Counterweight is a new project from producer Gregory Howe’s San Francisco-based label/studio/performance space Wide Hive Records which has been releasing forward-looking jazz music since the late 1990s.
The core of Counterweight is the rhythm section of bassist/composer Matt Montgomery and drummer Mike Hughes, who are also featured on the Throttle Elevator Music releases. The selections on Counterweight give them the opportunity to explore a variety of styles, most of which harken back to the golden era of the 1960s for inspiration.
The featured soloist on Counterweight is trumpeter Erik Jekabson who plays beautifully throughout and whose instrumental voice ties these disparate pieces together as a unified whole. Also making their presence felt are Bay Area heavyweights Kasey Knudsen on saxophone and Mike Ramos on guitar.
The extremely catchy modal piece Hum starts the proceedings on a bright note, the underlying groove reminiscent of the Love Supreme changes. Jekabson’s warm, round tone on trumpet brings to mind Freddie Hubbard on this piece and he’s perfectly matched with saxophonist Knudsen who himself seems to be channelling Hubbard’s frequent collaborator Joe Henderson. The relatively brief running time of 5 minutes sets the template for the remainder of the album, the focus being more on composition than stretching out. The same frontline is featured again on the tricky Time Is A Sphere and muscular album-closer Extremis.
Moving into jazz-rock territory we have a few album highlights that give the rhythm section more time in the spotlight. The slinky, grimy groove of Ellipsis is a joy and had me thinking of Donald Byrd’s classic Slow Drag. The harder edge of this piece inspires more extroverted solos from the horns with Knudsen’s tenor solo a particular standout. Also of note is the fine guitar playing of Mike Ramos who captures attention despite not having a solo spot. Other tracks that slot in the same ballpark are the slow-jam R&B groove of Ergot and the hilariously titled Droni Mitchell which finally gives Ramos a chance to solo over a moody pedal-point groove.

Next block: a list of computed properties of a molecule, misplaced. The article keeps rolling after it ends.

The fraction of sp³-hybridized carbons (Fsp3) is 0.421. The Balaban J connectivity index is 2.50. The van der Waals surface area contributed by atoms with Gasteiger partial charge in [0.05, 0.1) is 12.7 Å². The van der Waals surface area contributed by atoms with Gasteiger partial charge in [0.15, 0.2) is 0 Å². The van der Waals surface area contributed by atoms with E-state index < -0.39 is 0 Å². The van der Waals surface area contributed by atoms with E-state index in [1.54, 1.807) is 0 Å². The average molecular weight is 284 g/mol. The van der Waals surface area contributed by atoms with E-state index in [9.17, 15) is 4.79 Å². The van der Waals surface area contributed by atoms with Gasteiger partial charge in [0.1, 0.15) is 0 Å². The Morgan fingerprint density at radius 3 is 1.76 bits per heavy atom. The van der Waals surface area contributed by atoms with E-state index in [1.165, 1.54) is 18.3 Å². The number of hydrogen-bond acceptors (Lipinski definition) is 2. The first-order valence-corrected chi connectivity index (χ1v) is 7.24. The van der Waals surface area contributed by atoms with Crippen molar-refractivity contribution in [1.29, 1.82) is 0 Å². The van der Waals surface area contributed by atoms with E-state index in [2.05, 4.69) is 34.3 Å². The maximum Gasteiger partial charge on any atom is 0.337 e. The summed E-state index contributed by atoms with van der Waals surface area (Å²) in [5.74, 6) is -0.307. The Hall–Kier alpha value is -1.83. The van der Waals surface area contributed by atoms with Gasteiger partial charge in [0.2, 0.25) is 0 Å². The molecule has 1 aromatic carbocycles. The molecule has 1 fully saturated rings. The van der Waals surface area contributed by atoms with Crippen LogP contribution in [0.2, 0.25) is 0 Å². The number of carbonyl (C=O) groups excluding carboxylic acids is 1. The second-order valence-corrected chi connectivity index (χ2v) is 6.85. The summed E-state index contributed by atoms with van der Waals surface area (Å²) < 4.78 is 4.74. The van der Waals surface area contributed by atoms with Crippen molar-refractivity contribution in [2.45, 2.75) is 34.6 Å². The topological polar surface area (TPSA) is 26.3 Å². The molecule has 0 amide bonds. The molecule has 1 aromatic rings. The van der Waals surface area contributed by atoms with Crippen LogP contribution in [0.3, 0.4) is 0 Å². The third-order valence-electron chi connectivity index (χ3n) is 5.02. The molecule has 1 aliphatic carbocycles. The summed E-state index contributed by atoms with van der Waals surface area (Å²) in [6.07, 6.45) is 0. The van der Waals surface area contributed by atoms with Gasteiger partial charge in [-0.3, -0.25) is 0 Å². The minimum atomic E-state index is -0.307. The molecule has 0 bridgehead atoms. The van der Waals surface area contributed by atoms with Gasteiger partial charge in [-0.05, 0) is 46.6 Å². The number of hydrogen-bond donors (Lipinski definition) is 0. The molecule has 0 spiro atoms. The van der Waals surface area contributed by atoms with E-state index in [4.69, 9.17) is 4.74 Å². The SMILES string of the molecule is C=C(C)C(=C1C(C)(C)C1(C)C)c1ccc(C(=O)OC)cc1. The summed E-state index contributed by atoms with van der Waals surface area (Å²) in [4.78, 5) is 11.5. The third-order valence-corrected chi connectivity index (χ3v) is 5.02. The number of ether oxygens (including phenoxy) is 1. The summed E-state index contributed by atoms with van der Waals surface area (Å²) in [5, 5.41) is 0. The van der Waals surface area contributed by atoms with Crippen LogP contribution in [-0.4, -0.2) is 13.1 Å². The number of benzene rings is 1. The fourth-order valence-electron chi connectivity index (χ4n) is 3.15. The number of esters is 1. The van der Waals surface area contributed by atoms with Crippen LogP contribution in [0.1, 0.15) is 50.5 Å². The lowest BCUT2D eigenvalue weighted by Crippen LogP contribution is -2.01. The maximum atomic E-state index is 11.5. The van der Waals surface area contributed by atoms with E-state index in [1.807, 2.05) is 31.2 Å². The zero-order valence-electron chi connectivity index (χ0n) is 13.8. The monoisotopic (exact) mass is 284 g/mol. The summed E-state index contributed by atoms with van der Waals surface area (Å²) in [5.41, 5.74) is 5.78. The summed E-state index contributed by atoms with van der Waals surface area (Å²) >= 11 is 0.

The remaining tracks venture into the general vicinity of Sketches of Spain, lush Latin-tinged features for Jekabson to soar above, this is most evident on the melancholy Montecito Sunset which features his most beautiful soloing on the album. Ramos switches to acoustic guitar on these pieces and the Brazilian-flavoured Aparcida offers him his most impactful chance to shine.
There is much to enjoy on Counterweight, the playing is top notch and the production stellar, but there are some nagging shortcomings in my view. The primary issue is the aforementioned focus on keeping these pieces brief, which I believe robs many of them of their potential. Too often it seems to me that just about the time things really kick into gear, they come to an abrupt conclusion. As I can’t imagine radio-airplay is a consideration I’m left perplexed by this decision. This also short-changes solo opportunities for everyone but the frontline horns and when you have a rhythm section of this calibre you really should give them some space to strut their stuff.
As it stands it’s an enjoyable 50 minutes of well-played mainstream jazz, but to me it’s more like a tasty appetizer than a full meal.
01. Hum (5:00)
02. Montecito Sunset (5:18)
03. Time Is A Sphere (3:24)
04. Aparecida (7:08)
05. Ellipsis (4:23)
06. Solacing (4:24)
07. Embarcadero Plaza (4:02)
08. Ergot (5:00)
09. Droni Mitchell (4:38)
10. Extremis (4:51)
Total Time – 49:55
Eric Jekabson – Trumpet
Kasey Knudsen – Saxophone
Mike Ramos – Guitar
Matt Montgomery – Bass/Composer
Mike Hughes – Drums
Gregory Howe – Producer
Record Label: Wide Hive Records
Country of Origin: U.S.A.
Year of Release: 2018